Since many campsites will look similar, it may help to look for a quickly identifiable landmark or even bring something yourself like a flag pole that you can see over the line of cars and tents. Decorative tapestries are another easy way to differentiate your camp and create some privacy too while allowing you to show some personality. Lights, especially LED strips where you can change the color, or solar garden lights are other fun festival camping ideas.

If you plan to bring a camping stove or anything else with a heating component, make sure to leave plenty of room around it. This will minimize the risk of tents, tapestries or other supplies catching fire.

Tips for Surviving the Festival

The biggest tip for surviving festival camping is to do your research. Most festival websites will have maps of the festival grounds available several months in advance to help you plan. These generally include stage locations, camping options and instructions on how to find resources like restrooms and first aid stations. 

A popular add-on for festival goers is to reserve a locker within the festival gates. If you plan to do so, consider this option for the essentials and pack a small bag that adheres to entry policies so it is easy to grab and go when you arrive. This could include portable batteries for your phone, sunscreen, sunglasses, hand sanitizer and menstrual products. Water additives like LiquidIV or beverages like Pedialyte can help you replace electrolytes on hot, sunny days. 

Phone coverage may be spotty depending on the festival’s size, so if you are going with friends, it may be wise to adopt a meet-up spot in case you lose track of each other.

Tents in a row at a music festival.

Most Popular Camping Music Festivals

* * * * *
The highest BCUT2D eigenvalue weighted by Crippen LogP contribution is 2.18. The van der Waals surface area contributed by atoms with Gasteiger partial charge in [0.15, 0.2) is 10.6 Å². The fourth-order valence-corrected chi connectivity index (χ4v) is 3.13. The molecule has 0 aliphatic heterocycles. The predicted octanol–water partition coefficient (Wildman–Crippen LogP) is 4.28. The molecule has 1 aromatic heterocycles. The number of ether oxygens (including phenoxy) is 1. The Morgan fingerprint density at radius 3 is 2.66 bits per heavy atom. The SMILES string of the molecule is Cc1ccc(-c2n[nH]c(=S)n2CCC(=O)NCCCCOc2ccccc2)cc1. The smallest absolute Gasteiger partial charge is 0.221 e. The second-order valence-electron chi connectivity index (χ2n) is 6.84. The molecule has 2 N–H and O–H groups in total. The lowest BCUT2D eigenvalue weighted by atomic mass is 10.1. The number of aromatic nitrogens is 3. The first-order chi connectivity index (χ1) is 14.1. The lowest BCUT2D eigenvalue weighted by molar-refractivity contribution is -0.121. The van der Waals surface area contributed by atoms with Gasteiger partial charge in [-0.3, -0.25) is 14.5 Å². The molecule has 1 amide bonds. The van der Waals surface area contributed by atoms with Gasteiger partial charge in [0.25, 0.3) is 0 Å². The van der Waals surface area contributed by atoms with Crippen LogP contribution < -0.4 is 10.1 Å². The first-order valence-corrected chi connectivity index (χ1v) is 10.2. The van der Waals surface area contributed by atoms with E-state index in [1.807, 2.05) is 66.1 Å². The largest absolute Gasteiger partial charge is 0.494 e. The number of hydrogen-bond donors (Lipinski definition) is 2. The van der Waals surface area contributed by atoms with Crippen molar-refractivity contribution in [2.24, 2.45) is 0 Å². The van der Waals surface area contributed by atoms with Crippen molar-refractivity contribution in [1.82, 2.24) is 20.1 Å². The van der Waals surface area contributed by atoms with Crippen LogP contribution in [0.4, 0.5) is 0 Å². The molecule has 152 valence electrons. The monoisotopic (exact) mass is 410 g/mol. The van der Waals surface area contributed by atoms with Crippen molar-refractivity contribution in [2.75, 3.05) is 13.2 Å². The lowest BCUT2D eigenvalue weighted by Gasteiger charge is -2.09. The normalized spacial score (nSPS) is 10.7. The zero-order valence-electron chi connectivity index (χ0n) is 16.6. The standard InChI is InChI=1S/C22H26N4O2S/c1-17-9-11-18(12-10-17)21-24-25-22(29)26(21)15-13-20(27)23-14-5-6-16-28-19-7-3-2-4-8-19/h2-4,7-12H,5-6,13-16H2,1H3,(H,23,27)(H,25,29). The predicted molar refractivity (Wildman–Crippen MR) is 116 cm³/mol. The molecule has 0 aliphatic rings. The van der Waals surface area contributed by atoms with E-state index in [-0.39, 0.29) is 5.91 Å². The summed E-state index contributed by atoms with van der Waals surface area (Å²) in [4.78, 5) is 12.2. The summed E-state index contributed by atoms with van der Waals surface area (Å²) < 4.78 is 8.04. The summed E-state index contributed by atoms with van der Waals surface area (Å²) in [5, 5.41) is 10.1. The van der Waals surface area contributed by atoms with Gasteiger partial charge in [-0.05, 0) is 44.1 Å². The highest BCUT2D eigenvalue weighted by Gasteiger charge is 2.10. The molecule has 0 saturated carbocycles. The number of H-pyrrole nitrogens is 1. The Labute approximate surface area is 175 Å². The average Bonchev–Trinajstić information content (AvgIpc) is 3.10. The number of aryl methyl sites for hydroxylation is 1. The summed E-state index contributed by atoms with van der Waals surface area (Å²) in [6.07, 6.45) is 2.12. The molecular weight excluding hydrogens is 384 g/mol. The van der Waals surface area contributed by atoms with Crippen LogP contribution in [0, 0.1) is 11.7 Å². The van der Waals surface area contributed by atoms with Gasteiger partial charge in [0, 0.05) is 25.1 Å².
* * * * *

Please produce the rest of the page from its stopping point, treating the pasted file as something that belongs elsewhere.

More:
Although most multi-day festivals will offer camping, some of them are specifically known for it. Bonnaroo, which we mentioned above, is one of them. This annual festival takes place in September in Manchester, Tenn. 

Firefly, which is in Dover, Dela., and Rocklahoma in Pryor, Okla., are two more popular options in the fall. Coachella is one of the season’s first festivals. It takes place in April in Indio, Calif., and features some of the biggest names in music across virtually every genre. 

There are also several EDM and electronic festivals with camping like Imagine Festival in Rome, Ga., Lost Lands in Thornville, Ohio, and the Electric Daisy Carnival series which includes EDC Las Vegas and EDC Orlando. Country music fans should keep their eye out for options like Country Stampede in Topeka, Kan., and Stagecoach Festival, which follows Coachella in Indio, Calif.  

Music Festival Tickets

Now that you know a little more about festival camping, it is time to take the leap and get your music festival tickets from TicketSmarter. Choose from general admission or VIP tickets to see your favorite artists live at the next big festival.